Wednesday, August 08, 2007

Job Security

I may be the luckiest effing person IN the world.

First of all, my job is COMPLETELY secure because even though my Mythology course got the axe, my two other courses are English I (freshmen) and Journalism. The JRL class produces the yearbook and the newspaper. Freshmen are bad enough, but no one wants to TOUCH the yearbook!

And here's the reason behind my exuberant proclamation at the head of this post: I adore both courses.

I enjoy all of the literature I teach (in fact, our selection pile has enough depth that I have to prune off some of my not-quite-as-favorite short stories). And beyond that, freshmen are CAKE (in this setting, at least). It's their first year in The BIG School and so they come in rather meekly. I lay down the law on the first day and they're mine for the year. It may also help that most of them are still on the puny side and I'm six-one. Yeah, eat that, Yoda. "Size matters not" and all. Pff.

And I enjoy the challenges and freedom in the Journalism class. With two publications to take care of, it's extremely production-oriented. They had us go to structured weekly lesson plans this year, whereas last year we'd had just a blank monthly calendar to fill in. Before, I'd just put in our production schedule. Now ... well, to be honest, I'm making stuff up! :P

And I'm pretty certain I'll get away with it completely. I almost feel guilty about it, but I can play Gumby with the rules, because NO ONE WANTS MY JOB. Now, mind, nothing I do is harmful to anyone, and I do what I can to keep our shady dealings on the down-low. For example, technically, I didn't have permission to send a group of students out of the classroom UNSUPERVISED to put up posters for Fall Portrait Day (I did give them a pass). But I know I'm not going to get any crap about it because (1) it's not unreasonable, and (2) no one wants my job.

Because I love what I do, and not because I'm a particularly good rule-follower, I am zealous about doing things in the most efficient, professional, EFFECTIVE way possible. I want to do the best job I can.

And that's why I'm so happy. Because nobody wants to do what I do, I have the freedom to do a good job!

5 comments:

DrPezz said...

One of my closest friends taught down the hall from me (he taught yearbook and the newspaper), and he won a number of Pacemaker awards and the like until he took the head job with the National Scholastic Press Association. He LOVED his job, and I know he misses it and the kids but decided now was his chance to change jobs or he never would take the chance. It's great to hear you're so passionate about your job. First Amendment issues are so important, and young people know so little about them.

I teach Mythology right now and love it. It's our most requested class, so three of us split time teaching it. We even added a second semester follow up course because of the popularity. Why did your school lose Mythology as a course?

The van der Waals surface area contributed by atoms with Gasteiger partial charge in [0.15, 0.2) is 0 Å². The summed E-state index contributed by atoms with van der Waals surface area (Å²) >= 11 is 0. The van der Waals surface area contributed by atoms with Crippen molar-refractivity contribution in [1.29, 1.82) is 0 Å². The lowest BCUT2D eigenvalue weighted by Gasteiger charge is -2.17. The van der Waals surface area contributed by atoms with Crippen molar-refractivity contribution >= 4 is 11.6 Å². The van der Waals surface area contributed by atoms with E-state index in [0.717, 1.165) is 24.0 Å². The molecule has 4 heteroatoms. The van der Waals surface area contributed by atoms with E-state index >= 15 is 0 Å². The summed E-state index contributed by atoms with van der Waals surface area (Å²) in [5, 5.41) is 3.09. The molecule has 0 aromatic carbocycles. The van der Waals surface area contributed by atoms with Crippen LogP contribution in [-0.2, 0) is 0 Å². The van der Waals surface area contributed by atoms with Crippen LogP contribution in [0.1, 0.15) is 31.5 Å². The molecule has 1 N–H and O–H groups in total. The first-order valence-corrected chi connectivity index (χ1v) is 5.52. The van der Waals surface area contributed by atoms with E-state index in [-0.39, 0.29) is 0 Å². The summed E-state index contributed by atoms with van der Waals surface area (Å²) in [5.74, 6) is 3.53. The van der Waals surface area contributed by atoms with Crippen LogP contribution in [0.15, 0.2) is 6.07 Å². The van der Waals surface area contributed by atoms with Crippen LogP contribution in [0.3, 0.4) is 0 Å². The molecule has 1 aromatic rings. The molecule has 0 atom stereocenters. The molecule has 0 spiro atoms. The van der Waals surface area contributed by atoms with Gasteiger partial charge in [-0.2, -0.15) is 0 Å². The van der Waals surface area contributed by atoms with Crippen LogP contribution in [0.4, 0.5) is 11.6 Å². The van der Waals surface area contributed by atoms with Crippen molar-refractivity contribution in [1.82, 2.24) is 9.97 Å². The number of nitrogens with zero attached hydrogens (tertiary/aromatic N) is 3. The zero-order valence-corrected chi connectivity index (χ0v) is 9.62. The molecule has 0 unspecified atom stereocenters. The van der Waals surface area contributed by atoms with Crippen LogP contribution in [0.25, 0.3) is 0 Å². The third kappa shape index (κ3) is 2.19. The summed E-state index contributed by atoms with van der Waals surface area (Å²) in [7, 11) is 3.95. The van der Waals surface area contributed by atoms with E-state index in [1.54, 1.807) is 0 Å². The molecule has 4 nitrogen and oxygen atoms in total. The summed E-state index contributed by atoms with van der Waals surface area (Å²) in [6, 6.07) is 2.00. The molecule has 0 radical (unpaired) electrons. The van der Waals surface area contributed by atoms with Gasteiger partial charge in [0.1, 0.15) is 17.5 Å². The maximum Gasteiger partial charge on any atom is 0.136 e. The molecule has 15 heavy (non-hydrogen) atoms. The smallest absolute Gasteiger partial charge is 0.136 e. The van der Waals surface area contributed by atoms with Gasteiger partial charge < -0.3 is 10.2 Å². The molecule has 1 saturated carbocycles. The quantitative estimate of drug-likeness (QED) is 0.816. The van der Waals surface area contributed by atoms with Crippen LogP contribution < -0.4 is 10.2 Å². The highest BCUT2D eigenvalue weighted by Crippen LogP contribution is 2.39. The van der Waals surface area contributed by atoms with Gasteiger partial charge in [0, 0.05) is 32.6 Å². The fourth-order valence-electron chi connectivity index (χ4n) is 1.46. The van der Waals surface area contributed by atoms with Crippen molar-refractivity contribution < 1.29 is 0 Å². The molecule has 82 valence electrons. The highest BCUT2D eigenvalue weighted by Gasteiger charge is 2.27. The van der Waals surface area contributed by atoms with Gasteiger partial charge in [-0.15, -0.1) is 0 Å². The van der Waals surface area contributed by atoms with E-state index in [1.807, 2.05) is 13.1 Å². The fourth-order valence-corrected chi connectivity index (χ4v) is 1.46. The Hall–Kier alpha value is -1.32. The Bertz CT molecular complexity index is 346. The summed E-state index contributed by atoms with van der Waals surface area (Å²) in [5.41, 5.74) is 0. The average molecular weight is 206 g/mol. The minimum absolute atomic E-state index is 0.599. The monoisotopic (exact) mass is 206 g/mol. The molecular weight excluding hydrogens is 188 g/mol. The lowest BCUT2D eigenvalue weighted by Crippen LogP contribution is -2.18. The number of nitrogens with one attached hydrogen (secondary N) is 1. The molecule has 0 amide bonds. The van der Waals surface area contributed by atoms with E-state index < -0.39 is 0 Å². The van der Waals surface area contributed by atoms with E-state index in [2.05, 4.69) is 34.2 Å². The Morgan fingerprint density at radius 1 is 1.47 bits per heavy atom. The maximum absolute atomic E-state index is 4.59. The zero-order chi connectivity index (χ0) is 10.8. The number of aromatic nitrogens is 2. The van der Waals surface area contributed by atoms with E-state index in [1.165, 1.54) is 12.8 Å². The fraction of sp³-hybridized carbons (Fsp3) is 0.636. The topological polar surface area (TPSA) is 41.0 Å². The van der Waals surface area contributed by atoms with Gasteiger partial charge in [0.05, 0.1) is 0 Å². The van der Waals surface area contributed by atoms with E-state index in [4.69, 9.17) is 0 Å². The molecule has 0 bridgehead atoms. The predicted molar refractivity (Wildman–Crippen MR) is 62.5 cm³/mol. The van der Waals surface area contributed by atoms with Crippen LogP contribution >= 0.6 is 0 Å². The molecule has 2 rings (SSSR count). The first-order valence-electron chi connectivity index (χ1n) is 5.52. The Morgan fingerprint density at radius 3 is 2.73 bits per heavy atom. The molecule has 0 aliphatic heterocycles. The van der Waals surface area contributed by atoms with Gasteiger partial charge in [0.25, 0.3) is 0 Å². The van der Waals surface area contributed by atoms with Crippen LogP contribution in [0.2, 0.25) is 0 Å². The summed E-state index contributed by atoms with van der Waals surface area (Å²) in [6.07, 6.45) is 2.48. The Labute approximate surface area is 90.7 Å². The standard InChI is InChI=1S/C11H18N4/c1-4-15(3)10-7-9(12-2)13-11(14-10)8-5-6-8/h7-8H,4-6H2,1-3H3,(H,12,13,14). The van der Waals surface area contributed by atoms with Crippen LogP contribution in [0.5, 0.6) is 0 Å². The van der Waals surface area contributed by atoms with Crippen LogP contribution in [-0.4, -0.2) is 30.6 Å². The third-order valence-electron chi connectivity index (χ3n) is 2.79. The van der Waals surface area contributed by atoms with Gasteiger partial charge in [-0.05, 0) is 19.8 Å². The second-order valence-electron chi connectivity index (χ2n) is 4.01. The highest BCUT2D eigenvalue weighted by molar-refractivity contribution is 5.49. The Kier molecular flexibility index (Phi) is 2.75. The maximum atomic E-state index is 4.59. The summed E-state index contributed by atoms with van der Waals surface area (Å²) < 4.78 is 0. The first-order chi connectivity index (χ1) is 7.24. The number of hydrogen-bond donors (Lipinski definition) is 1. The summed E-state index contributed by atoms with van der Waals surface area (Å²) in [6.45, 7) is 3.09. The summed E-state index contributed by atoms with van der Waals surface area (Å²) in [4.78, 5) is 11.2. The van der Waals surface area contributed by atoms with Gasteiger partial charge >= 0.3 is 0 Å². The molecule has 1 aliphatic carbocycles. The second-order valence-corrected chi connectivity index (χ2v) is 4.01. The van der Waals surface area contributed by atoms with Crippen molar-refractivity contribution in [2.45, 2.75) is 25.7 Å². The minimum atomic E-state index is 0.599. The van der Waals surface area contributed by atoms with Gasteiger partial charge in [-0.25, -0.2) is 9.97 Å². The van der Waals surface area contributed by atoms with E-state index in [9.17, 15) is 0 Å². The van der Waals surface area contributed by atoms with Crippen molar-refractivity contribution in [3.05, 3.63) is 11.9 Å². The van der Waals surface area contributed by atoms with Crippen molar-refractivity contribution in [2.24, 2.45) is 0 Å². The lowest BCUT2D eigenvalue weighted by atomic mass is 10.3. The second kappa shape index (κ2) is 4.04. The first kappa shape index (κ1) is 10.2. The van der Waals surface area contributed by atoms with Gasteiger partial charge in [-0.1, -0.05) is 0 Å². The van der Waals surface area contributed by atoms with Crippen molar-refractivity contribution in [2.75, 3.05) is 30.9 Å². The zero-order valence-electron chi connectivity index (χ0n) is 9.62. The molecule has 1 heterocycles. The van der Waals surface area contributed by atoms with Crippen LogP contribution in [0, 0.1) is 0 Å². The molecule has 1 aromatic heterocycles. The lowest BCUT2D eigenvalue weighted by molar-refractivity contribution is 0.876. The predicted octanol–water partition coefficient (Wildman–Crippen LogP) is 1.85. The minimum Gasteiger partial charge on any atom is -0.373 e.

Clix said...

Yup, when I asked them about freedom of the press, one student piped up, "It means you can say whatever you want." (In fairness, he usually has his tongue firmly planted in his cheek!)

However, even more importantly IMO, they learn about hard work and responsibility. You can't just slack off and take a lower grade; it also means that someone else gets stuck doing YOUR WORK.

What content do you use for Mythology? That was what I had the most trouble with - they get a Greek/Roman/Norse overview in their freshman literature, and Arthurian legend in... I think sophomore. We have THREE mythology textbooks, but two of them are composed almost entirely of Greek/Roman short stories and the third is a thumper that gives Norton a run for his money! (The pages aren't as thin, so there aren't as many, but it's an entry-level college text.)

PLUS there's a Comparative Religions class, so I can't go at it from that angle either (unless I wanted to hear "but we already DID this!" - or force the other poor teacher to!)

DrPezz said...

I used Edith Hamilton's Mythology but with a lot of my own research elsewhere included. We probably use the book only about half the time, and the rest is composed of activities where they discover much on their own. I like the hands on approach.

I also use Myths and Their Meanings as a supplemental text.

We try to move the kids through Greek/Roman and Norse in a semester. By the end of the semester they know all the popular myths and figures, and they connect those to images, references, and allusions of today. Truly, the connections to today's world is the most critical part of the course's success. It creates the intrigue, the buy-in, and energy.

The second course uses literature of the 1900s (and now 2000s) to explore how mythology is used. Alongside this are units on Arthurian legends, modern legends, and the students study other world mythologies in groups for a semester project.

Mrs. Chili said...

Loving one's job means, usually, that one is motivated to do it well. Your students are SO lucky!

HappyChyck said...

I needed to read this! I can't say that I LOVE journalism. Most of the time I really don't like having to do the yearbook, but--
a) I'm good at it
b) nobody else wants it

I know for sure that having the ability and/or desire to do yearbook has gotten me teaching positions I wanted.

You know, it is really a fun kind class. Although it's always stressful because of deadlines, it IS a breath of fresh air during the day when my students and I can relax and not have to be held accountable for achieving on some state mandated test. What we do is REAL!

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